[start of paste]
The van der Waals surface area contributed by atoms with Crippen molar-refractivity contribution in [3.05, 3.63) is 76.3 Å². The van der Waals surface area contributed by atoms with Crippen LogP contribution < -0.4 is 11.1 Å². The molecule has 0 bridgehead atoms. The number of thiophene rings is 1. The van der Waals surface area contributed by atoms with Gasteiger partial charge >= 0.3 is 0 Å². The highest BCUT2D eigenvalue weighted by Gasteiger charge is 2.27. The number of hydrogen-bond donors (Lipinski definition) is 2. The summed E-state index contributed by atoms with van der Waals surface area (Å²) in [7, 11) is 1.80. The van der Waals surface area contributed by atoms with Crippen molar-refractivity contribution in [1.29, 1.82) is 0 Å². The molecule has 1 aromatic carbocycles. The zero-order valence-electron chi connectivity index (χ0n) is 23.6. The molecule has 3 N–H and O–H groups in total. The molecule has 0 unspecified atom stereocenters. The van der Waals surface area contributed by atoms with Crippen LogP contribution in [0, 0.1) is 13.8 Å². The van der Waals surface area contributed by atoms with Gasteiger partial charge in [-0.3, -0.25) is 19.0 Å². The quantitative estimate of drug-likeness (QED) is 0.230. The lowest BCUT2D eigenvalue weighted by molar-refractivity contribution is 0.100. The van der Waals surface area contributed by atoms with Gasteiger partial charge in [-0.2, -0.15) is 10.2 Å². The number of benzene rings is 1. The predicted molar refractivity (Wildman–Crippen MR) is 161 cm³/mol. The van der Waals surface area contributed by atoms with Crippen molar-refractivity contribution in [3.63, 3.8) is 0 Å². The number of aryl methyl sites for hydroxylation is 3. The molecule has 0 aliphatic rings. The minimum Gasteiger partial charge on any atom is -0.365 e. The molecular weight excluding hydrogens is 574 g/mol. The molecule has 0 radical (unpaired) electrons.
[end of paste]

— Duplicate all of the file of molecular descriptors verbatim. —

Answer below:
The van der Waals surface area contributed by atoms with Crippen molar-refractivity contribution in [3.05, 3.63) is 76.3 Å². The van der Waals surface area contributed by atoms with Crippen LogP contribution < -0.4 is 11.1 Å². The molecule has 0 bridgehead atoms. The number of thiophene rings is 1. The van der Waals surface area contributed by atoms with Gasteiger partial charge >= 0.3 is 0 Å². The highest BCUT2D eigenvalue weighted by Gasteiger charge is 2.27. The number of hydrogen-bond donors (Lipinski definition) is 2. The summed E-state index contributed by atoms with van der Waals surface area (Å²) in [7, 11) is 1.80. The van der Waals surface area contributed by atoms with Crippen molar-refractivity contribution in [1.29, 1.82) is 0 Å². The molecule has 1 aromatic carbocycles. The zero-order valence-electron chi connectivity index (χ0n) is 23.6. The molecule has 3 N–H and O–H groups in total. The molecule has 0 unspecified atom stereocenters. The van der Waals surface area contributed by atoms with Crippen LogP contribution in [0, 0.1) is 13.8 Å². The van der Waals surface area contributed by atoms with Gasteiger partial charge in [-0.3, -0.25) is 19.0 Å². The quantitative estimate of drug-likeness (QED) is 0.230. The lowest BCUT2D eigenvalue weighted by molar-refractivity contribution is 0.100. The van der Waals surface area contributed by atoms with Gasteiger partial charge in [-0.2, -0.15) is 10.2 Å². The number of benzene rings is 1. The predicted molar refractivity (Wildman–Crippen MR) is 161 cm³/mol. The van der Waals surface area contributed by atoms with Crippen molar-refractivity contribution in [3.63, 3.8) is 0 Å². The number of aryl methyl sites for hydroxylation is 3. The molecule has 0 aliphatic rings. The minimum Gasteiger partial charge on any atom is -0.365 e. The molecular weight excluding hydrogens is 574 g/mol. The molecule has 0 radical (unpaired) electrons.